A Government-funded report from 2013 found there was "no evidence" of any positive effects in drug testing welfare clients, citing social, economic, legal and ethical concerns to recommend such a scheme "ought not be considered".
A position paper on drug testing from the Australian National Council on Drugs surfaced in Senate estimates on Wednesday, when Greens senator Rachel Siewert quizzed officials from the Department of Social Services on the controversial plan to run a trial to drug test 5000 welfare clients next year. The paper, obtained by HuffPost Australia, outlines a number of issues around the plan.
"There is no evidence that drug testing welfare beneficiaries will have any positive effects for those individuals or for society, and some evidence indicating such a practice could have high social and economic costs," the ANCD paper stated.
"In addition, there would be serious ethical and legal problems in implementing such a program in Australia. Drug testing of welfare beneficiaries ought not be considered."
The ANCD, according to the Government's own National Drug Strategy website, "was established in March 1998 by the then-Prime Minister to ensure the voice of the non-government sector is heard and influences policy and practice."
It was defunded in 2014. However, under the Rudd administration in 2013, it published a position paper which focused in part on the very topic which became one of the most hot-button issues of the 2017 Budget.
"Whilst it is understandable why some might presume that drug testing is a useful strategy, it is high in cost, may have unintended adverse outcomes, and raises serious ethical and legal issues," the paper said.
"Its drawbacks may be addressed, at least in part, if it is clearly demonstrated that drug testing effectively meets its aims and reduces risk. At least to date, however, the evidence does not support such a conclusion."
In recent days, information has surfaced on international programs of drug testing welfare clients. Jurisdictions in Canada and the U.K. proposed then scrapped the idea, while in several states in the United States, as few as 0.01 percent of those tested actually returned positive drug tests.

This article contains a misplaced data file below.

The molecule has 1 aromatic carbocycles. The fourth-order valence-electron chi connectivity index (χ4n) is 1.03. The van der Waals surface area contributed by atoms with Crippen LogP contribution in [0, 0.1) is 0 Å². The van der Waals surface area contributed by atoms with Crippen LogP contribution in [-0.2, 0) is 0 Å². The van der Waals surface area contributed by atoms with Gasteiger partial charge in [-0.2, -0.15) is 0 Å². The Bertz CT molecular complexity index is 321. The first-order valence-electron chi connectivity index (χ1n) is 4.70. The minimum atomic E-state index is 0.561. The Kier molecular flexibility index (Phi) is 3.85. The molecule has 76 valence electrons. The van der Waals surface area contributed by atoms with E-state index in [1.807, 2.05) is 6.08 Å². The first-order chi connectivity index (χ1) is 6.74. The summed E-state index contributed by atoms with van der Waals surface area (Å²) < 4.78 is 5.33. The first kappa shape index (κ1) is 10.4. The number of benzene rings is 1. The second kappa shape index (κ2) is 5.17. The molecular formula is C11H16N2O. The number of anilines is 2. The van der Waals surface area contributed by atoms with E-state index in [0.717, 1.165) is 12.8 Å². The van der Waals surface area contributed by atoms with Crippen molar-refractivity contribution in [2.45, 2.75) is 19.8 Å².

"There is limited evidence available on the effectiveness of drug testing welfare recipients for deterrence of drug use, increasing employment participation, or reducing welfare spending," the ANCD paper said, citing that a program in Florida actually cost far more than it saved by cutting benefits to drug-using welfare clients.
"Some studies undertaken in the USA indicate that denying benefits to people who are drug dependent could result in increases in poverty, crime, and homelessness, and in higher health and social costs. These are serious consequences both for individuals losing benefits, and for the general community."
During the Senate estimates hearing, Siewert read out parts of the ANCD report to Department of Social Services officials. Government senator Scott Ryan said he "cannot understand the outrage that comes from some people" about the drug testing plan.
During the hearing, department officials also shed some light on the program. Of the 5000 people to be tested, officials estimate around 425 will test positive to an initial drug test, and 120 to test positive to a follow-up test. The plan has been in motion for about a year. People who test positive to several tests will be expected to pay for the costs of those tests.
Greens leader Richard Di Natale, a former drug and alcohol doctor who was also present in the estimates hearing, criticised the government's stance on the program.
"The Australian National Council on Drugs was established to provide independent advice to Government and they made it clear that drug testing welfare recipients is unethical and harmful. Like in many other policy areas the government has ignored the experts and chosen to put politics before people," he said.
"When it comes to drug use, we should be talking about harm minimisation, saving lives and giving people every opportunity to live without addiction."
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